Scripture often encourages us to endure in the faith or warns us about falling away. One representative passage is Hebrews 10:35-36:
Cast not away therefore your confidence, which hath great recompence of reward. For ye have need of patience, that, after ye have done the will of God, ye might receive the promise.
Don’t passages like that demand work on our part?
Yes, they do. That being said, two important points need to be made.
First, the main work that needs to be done is fighting off all thoughts that we have to do something to be saved!
It takes effort to fight off the thought that comes so naturally to us, namely, that there is nothing free in this world, therefore salvation can’t be free. This becomes all the harder when so many are echoing it. We need to remember that the way to endure to the end is by keeping ourselves immersed in the perfection and worthiness that Jesus gives us.
The second point is that it is incorrect to say that our keeping a tight hold of God’s gift of salvation contributes to that salvation. Being saved by Jesus is like a fire fighter rescuing an unconscious person from a burning building.
Say that the fire fighter laid the man down in a safe place, far removed from the fire. After a while the man regains consciousness. He stands and watches as his house burns to the ground. But he doesn’t go rushing back into it. Think of how absurd it would be if he then talked about how he contributed to his rescue by remaining in safety and not returning to the burning building!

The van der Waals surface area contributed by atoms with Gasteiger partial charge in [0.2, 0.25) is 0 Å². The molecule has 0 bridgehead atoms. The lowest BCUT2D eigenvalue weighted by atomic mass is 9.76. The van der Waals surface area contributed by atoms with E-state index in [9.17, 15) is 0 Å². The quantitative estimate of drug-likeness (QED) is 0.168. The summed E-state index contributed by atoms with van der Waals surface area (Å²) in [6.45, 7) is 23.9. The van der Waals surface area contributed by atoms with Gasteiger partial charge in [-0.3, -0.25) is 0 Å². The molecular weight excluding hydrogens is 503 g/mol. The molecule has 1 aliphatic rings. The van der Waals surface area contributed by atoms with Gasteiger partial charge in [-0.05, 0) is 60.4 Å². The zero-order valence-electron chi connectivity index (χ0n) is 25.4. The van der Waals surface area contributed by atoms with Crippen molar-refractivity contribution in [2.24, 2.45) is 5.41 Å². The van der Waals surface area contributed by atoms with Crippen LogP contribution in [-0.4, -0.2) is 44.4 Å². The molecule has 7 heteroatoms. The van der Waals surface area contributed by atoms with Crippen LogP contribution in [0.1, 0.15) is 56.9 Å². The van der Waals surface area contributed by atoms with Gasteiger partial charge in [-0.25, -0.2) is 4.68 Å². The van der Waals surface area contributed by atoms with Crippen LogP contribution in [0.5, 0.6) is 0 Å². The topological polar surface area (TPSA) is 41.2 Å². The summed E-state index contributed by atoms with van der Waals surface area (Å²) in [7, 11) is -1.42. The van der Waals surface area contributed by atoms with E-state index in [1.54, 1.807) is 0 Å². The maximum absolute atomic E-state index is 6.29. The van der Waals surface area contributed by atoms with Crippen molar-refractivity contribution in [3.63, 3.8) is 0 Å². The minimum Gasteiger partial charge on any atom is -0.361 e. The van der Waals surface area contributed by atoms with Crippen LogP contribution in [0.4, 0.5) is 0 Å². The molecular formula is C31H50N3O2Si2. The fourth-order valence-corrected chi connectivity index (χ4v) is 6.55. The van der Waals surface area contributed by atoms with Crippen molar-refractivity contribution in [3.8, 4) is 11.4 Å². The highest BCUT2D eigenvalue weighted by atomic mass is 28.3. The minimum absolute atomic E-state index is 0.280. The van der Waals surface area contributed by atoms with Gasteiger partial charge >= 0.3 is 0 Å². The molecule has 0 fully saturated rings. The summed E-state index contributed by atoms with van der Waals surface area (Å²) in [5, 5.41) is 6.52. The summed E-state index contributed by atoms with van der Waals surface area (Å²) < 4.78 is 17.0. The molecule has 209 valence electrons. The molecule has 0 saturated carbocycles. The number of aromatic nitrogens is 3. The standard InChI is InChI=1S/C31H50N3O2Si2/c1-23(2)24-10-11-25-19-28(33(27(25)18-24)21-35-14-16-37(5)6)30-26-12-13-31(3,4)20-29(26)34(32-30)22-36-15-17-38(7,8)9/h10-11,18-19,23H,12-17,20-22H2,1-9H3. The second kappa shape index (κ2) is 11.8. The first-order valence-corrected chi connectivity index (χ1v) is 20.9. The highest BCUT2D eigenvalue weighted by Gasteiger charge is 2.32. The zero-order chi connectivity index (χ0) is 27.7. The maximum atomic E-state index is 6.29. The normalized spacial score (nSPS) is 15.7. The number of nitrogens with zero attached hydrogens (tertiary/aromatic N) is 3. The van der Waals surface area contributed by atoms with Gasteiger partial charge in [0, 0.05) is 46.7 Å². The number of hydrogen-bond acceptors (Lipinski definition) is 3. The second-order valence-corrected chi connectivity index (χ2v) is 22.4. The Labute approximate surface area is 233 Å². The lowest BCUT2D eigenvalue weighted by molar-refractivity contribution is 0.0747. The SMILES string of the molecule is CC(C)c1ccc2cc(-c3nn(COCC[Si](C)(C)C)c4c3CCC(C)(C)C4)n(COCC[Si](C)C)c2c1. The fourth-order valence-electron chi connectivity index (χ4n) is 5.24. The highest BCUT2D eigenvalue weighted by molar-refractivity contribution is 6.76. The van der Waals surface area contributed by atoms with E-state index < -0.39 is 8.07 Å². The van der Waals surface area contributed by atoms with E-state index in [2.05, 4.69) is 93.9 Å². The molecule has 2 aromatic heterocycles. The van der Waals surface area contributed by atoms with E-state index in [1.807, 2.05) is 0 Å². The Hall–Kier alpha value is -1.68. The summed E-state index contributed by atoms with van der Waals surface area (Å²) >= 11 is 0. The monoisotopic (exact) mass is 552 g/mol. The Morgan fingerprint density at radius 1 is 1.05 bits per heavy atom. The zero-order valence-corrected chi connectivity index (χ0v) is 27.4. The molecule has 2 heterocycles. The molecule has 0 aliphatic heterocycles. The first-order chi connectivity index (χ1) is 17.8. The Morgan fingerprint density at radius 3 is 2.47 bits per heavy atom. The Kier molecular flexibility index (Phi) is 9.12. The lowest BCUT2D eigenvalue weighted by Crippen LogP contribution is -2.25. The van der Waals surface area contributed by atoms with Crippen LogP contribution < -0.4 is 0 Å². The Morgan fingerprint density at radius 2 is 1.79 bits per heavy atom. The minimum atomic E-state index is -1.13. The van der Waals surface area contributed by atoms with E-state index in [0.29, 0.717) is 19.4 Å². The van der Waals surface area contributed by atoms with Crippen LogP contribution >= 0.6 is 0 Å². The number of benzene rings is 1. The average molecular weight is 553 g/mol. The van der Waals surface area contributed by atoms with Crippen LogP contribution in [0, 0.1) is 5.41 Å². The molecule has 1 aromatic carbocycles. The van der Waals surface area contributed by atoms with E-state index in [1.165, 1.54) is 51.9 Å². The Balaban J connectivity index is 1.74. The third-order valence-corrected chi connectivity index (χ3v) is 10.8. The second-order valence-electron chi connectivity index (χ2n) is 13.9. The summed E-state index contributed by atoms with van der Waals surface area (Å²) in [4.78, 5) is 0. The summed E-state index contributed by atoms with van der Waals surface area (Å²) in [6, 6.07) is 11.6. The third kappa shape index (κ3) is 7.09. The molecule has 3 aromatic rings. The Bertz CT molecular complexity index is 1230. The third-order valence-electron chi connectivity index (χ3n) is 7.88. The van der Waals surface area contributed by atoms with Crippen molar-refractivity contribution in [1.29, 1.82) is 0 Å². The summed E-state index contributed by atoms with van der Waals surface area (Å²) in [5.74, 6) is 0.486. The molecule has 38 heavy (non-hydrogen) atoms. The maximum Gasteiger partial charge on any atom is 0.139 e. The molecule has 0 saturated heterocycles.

That is how it is with enduring to the end. Remaining or enduring in Christ’s perfection doesn’t contribute to a person’s salvation. Like the fire fighter, Christ did it all.
Beware of Dishonoring God
That illustration emphasizes one additional point. Not only don’t we do anything to be saved, but claiming that we, in any way, contribute to our salvation is nothing less than a slap in Jesus’ face. Think of how that fire fighter would feel if he heard the man talking about how he helped in his rescue after the fire fighter had put himself in extreme danger to save him. He wouldn’t just feel unappreciated. He would be angry.
Amplify that countless times and we begin to see how saying that we do something to be saved angers Jesus since he sacrificed so much for us. That angers him not only because we are taking credit for what he did, but also because it calls into question his payment for our sins.
To use still another illustration, imagine that some of your loved ones foolishly got themselves deeply in debt. Although they were at fault, you wanted to help them. Therefore, you sold many of your possessions and used the money to pay everything they owed. You can hardly contain your excitement as you anticipate telling them this great news. You can’t wait to see their joy.
You arrive at their house and tell them to sit down because you have some news to share with them. “Your debt has been paid in full! You have nothing to worry about!” They react with great joy. But then, in the subsequent weeks, they start sending you the minimum payment on their debt. You are confused and angry. You ask them what they are doing. “Don’t you know that I paid your debt because I love you? It is my gift to you. Do you think that your little payments can even come close to paying me back? You are showing me that you don’t appreciate how much I had to give for you. Your attempt to pay me back ruins everything. It turns my act of love into nothing more than a business transaction!”
The God-pleasing way to react to Jesus’ tremendous sacrifices is to take him at his word and believe that he has done everything for you. Giving him all the credit for salvation is what glorifies him.
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Additional Questions You Might Have
Did Heavenly Father give us salvation or a plan of salvation?
Many agree that Jesus is the Savior. But there is considerable confusion about what that means.